[RESPONDED] Ubuntu 20.04.4 LTS on the Framework Laptop

I just tried out 20.04.3 as well, and can confirm that WiFi did not work, and Bluetooth only partially worked. We recommend sticking with 21.04 for now, or using an older WiFi card instead of the AX210.


@ericgundrum Confirmed bluetooth working great! Has good distance and sounds great on Bose BT earbuds. Been listening to music for a few hours to ensure long term connectivity and it’s looking good. (21.04)

Thanks again!

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Hardware should be shipped to me in a few days.
I am no Linux Guru, but I think I am gonna give 20.04.3 a try with an older wireless card, assuming I have time I will fiddle with it.

Plan is to use an Intel 9560AC, (20ish dollar part form 2018 timeframe)
I don’t have any other wifi-6 capable hardware so I am not really missing out. I’ll let you all know how my little experiment goes.

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For the Linux Minters out there, if there are any others, from a baseline Mint xfce 20.2 with kernel 5.11.0-25, the apt update/upgrade today raises the linux-firmware version to 1.187.16. It seems to have a regression for the AX210 (noted in the Ubuntu bugtracker already https://bugs.launchpad.net/ubuntu/+source/linux-firmware/+bug/1941044).

For now used timeshift to recover and am just holding this package back, and things seem to work OK.


It should be noted that Ubuntu 21.04 is using 5.11.0-31 and this works out of the box with wifi and bluetooth.


Yes, this allows the iwlwifi driver to load. It then seems to work OK on my 2.4GHz network but flickers on my 5GHz network.

The kernel bug thread for the 5GHz problem has someone suggesting that it’s a flawed AP to blame - updating the firmware on my router (a Netgear Nighthawk) has indeed seemed to fix this for me in that I can remain connected. Speeds are not great though.

I am using 20.04.3 on my framework laptop. I did not run the installer though - I had the drive ready installed from my desktop in preparation for the laptop arriving so I do not know if the installer would work.

It is necessary to move the /usr/lib/firmware/iwlwifi-ty-a0-gf-a0.pnvm file aside for the ax210 wifi to work. As noted above I also had to update my router firmware to get the wifi to be stable - if you see the message “No beacon heard and the session protection is over already…” in dmesg, that’s how I fixed it.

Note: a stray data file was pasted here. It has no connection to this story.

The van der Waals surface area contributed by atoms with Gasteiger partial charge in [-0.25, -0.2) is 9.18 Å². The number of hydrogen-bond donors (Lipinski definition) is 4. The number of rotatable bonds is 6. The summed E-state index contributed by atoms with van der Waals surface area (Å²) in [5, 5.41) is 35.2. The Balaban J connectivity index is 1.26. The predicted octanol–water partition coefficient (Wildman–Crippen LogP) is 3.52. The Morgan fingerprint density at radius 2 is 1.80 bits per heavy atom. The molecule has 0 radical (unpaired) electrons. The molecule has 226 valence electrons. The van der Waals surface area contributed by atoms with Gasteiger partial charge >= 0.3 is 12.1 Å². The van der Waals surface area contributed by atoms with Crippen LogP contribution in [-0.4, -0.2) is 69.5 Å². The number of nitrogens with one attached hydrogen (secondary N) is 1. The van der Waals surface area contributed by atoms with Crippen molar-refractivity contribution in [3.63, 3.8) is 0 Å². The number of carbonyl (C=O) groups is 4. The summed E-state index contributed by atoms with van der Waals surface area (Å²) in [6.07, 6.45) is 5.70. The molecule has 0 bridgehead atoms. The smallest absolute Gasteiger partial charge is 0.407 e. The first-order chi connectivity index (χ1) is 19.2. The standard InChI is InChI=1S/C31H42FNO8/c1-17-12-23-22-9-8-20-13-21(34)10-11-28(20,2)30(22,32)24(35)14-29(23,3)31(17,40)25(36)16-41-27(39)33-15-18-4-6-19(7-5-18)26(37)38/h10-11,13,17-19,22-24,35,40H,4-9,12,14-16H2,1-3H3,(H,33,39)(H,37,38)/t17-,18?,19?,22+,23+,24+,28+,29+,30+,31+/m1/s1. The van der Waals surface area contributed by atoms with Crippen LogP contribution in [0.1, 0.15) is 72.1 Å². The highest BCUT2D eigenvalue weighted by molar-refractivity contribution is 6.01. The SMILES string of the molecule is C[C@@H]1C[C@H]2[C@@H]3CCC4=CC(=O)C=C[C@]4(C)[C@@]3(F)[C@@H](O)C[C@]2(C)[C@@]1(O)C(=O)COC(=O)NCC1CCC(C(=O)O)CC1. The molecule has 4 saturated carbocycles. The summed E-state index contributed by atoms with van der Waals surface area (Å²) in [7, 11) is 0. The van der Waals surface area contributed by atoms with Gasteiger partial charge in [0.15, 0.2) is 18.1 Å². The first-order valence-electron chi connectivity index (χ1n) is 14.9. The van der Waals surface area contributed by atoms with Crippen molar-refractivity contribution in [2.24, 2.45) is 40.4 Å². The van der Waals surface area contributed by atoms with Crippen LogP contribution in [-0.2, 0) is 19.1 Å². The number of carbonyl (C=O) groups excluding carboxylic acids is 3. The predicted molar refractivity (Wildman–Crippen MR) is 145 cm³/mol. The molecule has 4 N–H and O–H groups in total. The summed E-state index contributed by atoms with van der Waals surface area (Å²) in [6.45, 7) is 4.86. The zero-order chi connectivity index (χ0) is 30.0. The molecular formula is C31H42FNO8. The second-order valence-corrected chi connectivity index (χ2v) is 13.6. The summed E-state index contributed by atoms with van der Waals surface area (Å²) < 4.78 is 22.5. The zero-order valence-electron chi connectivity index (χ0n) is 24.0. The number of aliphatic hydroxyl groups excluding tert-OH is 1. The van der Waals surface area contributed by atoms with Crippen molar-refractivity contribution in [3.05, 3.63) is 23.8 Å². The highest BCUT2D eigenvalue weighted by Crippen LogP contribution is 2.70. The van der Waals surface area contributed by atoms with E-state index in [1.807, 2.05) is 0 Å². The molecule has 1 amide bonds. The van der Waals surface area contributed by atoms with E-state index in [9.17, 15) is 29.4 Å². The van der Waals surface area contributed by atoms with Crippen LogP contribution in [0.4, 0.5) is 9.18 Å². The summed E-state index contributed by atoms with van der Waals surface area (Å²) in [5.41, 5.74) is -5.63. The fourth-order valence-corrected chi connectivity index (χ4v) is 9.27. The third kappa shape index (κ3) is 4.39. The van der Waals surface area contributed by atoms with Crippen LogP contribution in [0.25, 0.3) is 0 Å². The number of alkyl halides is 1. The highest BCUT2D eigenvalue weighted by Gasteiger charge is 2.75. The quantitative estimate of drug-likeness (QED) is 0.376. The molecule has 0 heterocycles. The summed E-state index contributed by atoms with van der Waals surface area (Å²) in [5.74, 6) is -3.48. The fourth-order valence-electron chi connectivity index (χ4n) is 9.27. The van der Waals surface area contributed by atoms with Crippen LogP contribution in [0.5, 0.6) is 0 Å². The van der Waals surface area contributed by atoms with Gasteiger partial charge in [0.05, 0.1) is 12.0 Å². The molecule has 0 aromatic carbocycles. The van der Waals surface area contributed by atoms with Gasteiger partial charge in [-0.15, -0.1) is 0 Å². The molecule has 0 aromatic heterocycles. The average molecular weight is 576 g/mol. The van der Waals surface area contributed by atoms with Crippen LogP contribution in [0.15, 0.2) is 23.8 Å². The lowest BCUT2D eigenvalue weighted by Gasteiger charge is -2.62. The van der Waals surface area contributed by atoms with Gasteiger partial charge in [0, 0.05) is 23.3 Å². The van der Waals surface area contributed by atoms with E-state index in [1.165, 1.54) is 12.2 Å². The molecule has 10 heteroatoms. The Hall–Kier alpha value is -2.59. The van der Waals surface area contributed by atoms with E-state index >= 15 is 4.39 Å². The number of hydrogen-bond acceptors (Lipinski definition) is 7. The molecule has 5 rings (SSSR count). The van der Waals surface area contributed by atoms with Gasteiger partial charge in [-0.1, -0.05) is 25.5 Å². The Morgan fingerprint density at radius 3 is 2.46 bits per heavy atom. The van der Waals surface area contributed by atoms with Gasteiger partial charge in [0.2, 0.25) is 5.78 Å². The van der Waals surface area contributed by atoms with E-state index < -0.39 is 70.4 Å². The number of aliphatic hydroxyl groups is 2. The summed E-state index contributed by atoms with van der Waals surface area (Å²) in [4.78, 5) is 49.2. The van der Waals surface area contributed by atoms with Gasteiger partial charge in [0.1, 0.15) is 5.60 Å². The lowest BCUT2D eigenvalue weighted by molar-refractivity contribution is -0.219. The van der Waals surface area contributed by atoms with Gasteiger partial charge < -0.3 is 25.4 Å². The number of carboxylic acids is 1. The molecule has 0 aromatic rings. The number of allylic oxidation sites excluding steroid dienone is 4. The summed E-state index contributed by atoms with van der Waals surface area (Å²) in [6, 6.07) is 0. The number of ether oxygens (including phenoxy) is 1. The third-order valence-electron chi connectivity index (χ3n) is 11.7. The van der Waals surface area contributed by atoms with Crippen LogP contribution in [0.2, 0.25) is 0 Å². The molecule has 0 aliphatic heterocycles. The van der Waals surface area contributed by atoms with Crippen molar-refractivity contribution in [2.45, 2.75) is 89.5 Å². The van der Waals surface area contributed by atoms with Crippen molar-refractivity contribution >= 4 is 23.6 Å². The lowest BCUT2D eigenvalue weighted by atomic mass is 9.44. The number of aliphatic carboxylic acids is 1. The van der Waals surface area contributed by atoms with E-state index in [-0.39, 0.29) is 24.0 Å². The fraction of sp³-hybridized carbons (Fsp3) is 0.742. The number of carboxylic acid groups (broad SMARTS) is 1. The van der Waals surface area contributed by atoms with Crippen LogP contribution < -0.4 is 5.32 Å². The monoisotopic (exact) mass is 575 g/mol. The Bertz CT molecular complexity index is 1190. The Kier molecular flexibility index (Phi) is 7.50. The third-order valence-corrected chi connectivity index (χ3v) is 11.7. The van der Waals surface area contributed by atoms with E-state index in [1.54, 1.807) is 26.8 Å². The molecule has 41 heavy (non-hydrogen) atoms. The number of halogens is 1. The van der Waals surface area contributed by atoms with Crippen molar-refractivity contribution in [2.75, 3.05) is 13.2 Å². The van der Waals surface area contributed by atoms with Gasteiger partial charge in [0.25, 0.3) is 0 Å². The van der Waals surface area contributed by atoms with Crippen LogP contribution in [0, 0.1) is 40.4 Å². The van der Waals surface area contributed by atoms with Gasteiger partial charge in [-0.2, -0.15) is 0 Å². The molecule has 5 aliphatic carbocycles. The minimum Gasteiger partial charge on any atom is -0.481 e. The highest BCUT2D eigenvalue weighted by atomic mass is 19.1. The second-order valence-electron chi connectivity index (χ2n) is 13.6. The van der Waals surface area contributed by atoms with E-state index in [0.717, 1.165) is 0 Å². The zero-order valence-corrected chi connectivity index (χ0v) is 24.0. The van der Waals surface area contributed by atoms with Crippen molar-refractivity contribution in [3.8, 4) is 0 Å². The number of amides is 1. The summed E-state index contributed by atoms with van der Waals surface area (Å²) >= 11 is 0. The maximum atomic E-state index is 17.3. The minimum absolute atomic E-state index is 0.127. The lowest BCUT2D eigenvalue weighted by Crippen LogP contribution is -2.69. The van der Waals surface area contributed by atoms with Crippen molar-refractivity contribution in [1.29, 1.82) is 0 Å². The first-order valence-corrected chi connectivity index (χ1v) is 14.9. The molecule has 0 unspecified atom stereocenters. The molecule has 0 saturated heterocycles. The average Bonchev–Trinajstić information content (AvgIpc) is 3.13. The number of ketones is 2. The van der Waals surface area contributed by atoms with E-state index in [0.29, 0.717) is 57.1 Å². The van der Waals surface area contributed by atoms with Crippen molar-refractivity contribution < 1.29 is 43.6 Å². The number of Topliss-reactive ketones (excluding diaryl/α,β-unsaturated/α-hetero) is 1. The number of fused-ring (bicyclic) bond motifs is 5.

I couldn’t initially log-in, possibly because it was trying an X desktop and I’d previously used the install with an nvidia GPU. Switching to wayland fixed that.

Bluetooth works fine for headphones. Also works with an xbox elite series 2 controller in steam (with the usual changes that requires).

Touchpad works in what I’d call semi-multitouch mode. I have multitouch scrolling but any number of finger clicks is interpreted as a left-button click except for the front-middle and front-right areas of the touchpad. I can get used to this I think. I have turned off PS/2 emulation in the bios but I don’t know if that helped anything as I didn’t try with it on.

Speakers work fine, volume hotkeys work fine, backlight hotkeys work fine, airplane mode and screenshot keys work fine, framework-logo key opens rhythmbox, media-transport keys all work fine.

I haven’t bothered to try and set up the fingerprint sensor.

I ran geekbench 5 and here are the results.

I’m using the i5-1135G7 DIY kit with the framework-supplied AX210 no vPro wifi card and the framework-supplied 2x8GB RAM kit. I used this SSD because of its low power-draw.

Overall, no complaints and certainly a nice upgrade from my previous machine (a 2015-era MacBook 12").

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Could you elaborate slightly? What do you mean by aside?

(My linux experience is very… One dimensional.)

I mean do what Random_User said here: [RESPONDED] Ubuntu 20.04.4 LTS on the Framework Laptop - #17